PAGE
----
In those six months I had changed what I ate. I reduced my carbohydrate intake considerably. I lost 10kg in weight, about 2 and a half stone, which was over 10 per cent of my body mass. I was still taking daily doses of metformin, which is one of the most common pharmaceutical treatments for Type 2 diabetes.

In June 2018, after regular HbA1c scores of 40 or below, I halved my dose of metformin. In January 2019, after checking with my GP, I stopped taking it altogether.

Since then I have lost my dad, supported my mum through her bereavement, and experienced ten months of pandemic life. My Hba1c was 38 in the summer of 2020, and my most recent score, received last week was 38 again.

I was surprised to score 38 again as I was expecting it to be higher. In hindsight I could have maybe eaten more mince pies at Christmas, given my HbA1c score.

So, what does this all mean? Well, Type 2 diabetes does not have to be a permanent condition. I have had a non-diabetic HbA1c for 5 and a half years. I don’t feel like I’m special or unique in terms of my metabolism. I feel if I can achieve this, then other people could as well.

But I have wondered a lot why I have been able to do this and so many people don’t. I think there are some things that really helped me to achieve this.

One of those things is a sense of personal agency and a lot of support to change. My wife Cathy has really helped me as I sought to change my eating habits. She became carb-aware alongside me. I was already in the habit of checking food labels from being vegetarian, so looking at carbohydrate levels in food wasn’t a completely novel thing. 

I received some diabetes education, which my employer allowed me to attend, and that helped me in my appreciation of what carbohydrates did, and how much carbohydrate I should be eating.  I am literate and retain information that I have been presented with, so was able to learn about diabetes and some of the things that affect blood glucose levels. I realise lots of people don’t have positive feelings towards education and maybe struggle to process new information.

I felt I could change and I did. Not everyone has that freedom.

When I was diagnosed I usually walked to and from work, about 20 minutes each way. In the morning I walked faster than in the evening because I was always a little bit late. Once I started regulating how much carbohydrate I was eating, that daily walk really helped me shift the weight. It’s not easy to lose weight, but suddenly having to buy new trousers because I’d lost 4 inches off my waistline and buy t-shirts in a medium instead of XL felt good.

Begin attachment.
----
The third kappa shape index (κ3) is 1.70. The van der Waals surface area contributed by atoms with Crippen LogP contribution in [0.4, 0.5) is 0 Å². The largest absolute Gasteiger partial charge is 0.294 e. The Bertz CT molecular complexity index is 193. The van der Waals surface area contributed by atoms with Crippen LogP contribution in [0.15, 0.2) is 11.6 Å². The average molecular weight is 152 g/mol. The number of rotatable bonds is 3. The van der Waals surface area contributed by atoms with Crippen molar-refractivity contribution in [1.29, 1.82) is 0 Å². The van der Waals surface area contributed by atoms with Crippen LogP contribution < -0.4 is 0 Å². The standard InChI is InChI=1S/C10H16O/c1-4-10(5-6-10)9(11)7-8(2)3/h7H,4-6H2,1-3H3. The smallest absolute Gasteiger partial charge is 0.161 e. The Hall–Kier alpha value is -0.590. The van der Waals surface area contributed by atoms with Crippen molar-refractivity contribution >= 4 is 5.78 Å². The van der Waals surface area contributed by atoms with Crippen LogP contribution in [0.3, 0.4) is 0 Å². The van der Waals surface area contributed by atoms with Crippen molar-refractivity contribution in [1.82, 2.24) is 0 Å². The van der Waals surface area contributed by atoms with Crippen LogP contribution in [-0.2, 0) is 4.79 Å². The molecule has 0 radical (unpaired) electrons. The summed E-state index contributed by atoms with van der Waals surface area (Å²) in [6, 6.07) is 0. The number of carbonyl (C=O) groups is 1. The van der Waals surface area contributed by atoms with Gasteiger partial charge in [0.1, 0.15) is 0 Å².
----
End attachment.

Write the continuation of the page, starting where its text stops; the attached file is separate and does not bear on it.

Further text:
Something else that contributed was being proactive about my healthcare. I make appointments to get blood tests and other various checks done. I don’t just wait for my GP to get in touch. It’s my health and I take a proactive role in managing it. Talking to the practice nurse, and the different GPs in my surgery, not everybody does that.

I also had a blood glucose monitor – given to me to help manage the effects of my initial medication – which I have used a lot over the years. It’s useful to know what is happening in your bloodstream but I know the majority of people with Type 2 diabetes aren’t given a monitor so have no way of checking.

Six months after my diagnosis I started a new role working in the NHS supporting a clinical network caring for people with diabetes. I have absorbed a lot of information about diabetes in that time, the causes, the effects, how to live with it. I have met a lot of people who have inspired me in my own challenges. Some have become friends. Some have become more like family.

There is a stigma attached to Type 2 diabetes. Media stories and online commenters often blame people for bringing diabetes on themselves. I have been cautious about talking about it, sometimes not wanting to tell people, for fear they would equate my illness with poor life choices, moral failure, or weakness of character.

A chap called Paul, who has Type 1 diabetes, helped me rethink weight gain. Fat is just stored energy. Our bodies are very efficient at not wasting energy and storing it for later. My body was doing a very good job at laying up stores of energy for use in future lean times. But those lean times never came.

So when I put on weight, it wasn’t that my body was somehow failing. It was that it was too good at doing its job! I was too efficient for my own good.

And that’s why I got diabetes. Because the blood cells brought glucose to the muscle cells and said ’Hey, do you need any energy?’ and my muscle cells looked around and saw all the stored fat and said ‘No, we’re good, thanks.’ And so the glucose-energy stayed in my bloodstream, unneeded, and the body had to get rid of it another way. (Which is why I needed to wee a lot!)